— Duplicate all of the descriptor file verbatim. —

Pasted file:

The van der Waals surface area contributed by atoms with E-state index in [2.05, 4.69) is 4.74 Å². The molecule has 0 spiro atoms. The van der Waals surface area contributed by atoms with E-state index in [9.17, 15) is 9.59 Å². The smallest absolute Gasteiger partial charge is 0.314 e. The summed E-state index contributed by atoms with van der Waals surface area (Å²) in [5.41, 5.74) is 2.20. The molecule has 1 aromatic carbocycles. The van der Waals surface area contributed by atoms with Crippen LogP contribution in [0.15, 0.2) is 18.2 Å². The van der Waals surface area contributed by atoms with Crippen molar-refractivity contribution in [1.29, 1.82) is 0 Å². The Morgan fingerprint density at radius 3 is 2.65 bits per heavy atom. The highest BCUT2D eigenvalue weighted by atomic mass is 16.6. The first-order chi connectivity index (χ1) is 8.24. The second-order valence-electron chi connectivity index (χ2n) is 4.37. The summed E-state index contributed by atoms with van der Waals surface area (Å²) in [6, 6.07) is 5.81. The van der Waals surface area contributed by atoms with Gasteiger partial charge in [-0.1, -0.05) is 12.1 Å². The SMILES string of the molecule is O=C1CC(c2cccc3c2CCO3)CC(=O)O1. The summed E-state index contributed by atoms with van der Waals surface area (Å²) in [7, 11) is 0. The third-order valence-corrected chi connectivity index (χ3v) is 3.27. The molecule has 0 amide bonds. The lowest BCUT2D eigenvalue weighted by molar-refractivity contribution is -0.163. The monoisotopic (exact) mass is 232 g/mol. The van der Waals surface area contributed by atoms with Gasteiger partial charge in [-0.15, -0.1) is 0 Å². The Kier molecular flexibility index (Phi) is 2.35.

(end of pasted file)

The van der Waals surface area contributed by atoms with E-state index in [2.05, 4.69) is 4.74 Å². The molecule has 0 spiro atoms. The van der Waals surface area contributed by atoms with E-state index in [9.17, 15) is 9.59 Å². The smallest absolute Gasteiger partial charge is 0.314 e. The summed E-state index contributed by atoms with van der Waals surface area (Å²) in [5.41, 5.74) is 2.20. The molecule has 1 aromatic carbocycles. The van der Waals surface area contributed by atoms with Crippen LogP contribution in [0.15, 0.2) is 18.2 Å². The van der Waals surface area contributed by atoms with Crippen molar-refractivity contribution in [1.29, 1.82) is 0 Å². The Morgan fingerprint density at radius 3 is 2.65 bits per heavy atom. The highest BCUT2D eigenvalue weighted by atomic mass is 16.6. The first-order chi connectivity index (χ1) is 8.24. The second-order valence-electron chi connectivity index (χ2n) is 4.37. The summed E-state index contributed by atoms with van der Waals surface area (Å²) in [6, 6.07) is 5.81. The van der Waals surface area contributed by atoms with Gasteiger partial charge in [-0.1, -0.05) is 12.1 Å². The SMILES string of the molecule is O=C1CC(c2cccc3c2CCO3)CC(=O)O1. The summed E-state index contributed by atoms with van der Waals surface area (Å²) in [7, 11) is 0. The third-order valence-corrected chi connectivity index (χ3v) is 3.27. The molecule has 0 amide bonds. The lowest BCUT2D eigenvalue weighted by molar-refractivity contribution is -0.163. The monoisotopic (exact) mass is 232 g/mol. The van der Waals surface area contributed by atoms with Gasteiger partial charge in [-0.15, -0.1) is 0 Å². The Kier molecular flexibility index (Phi) is 2.35.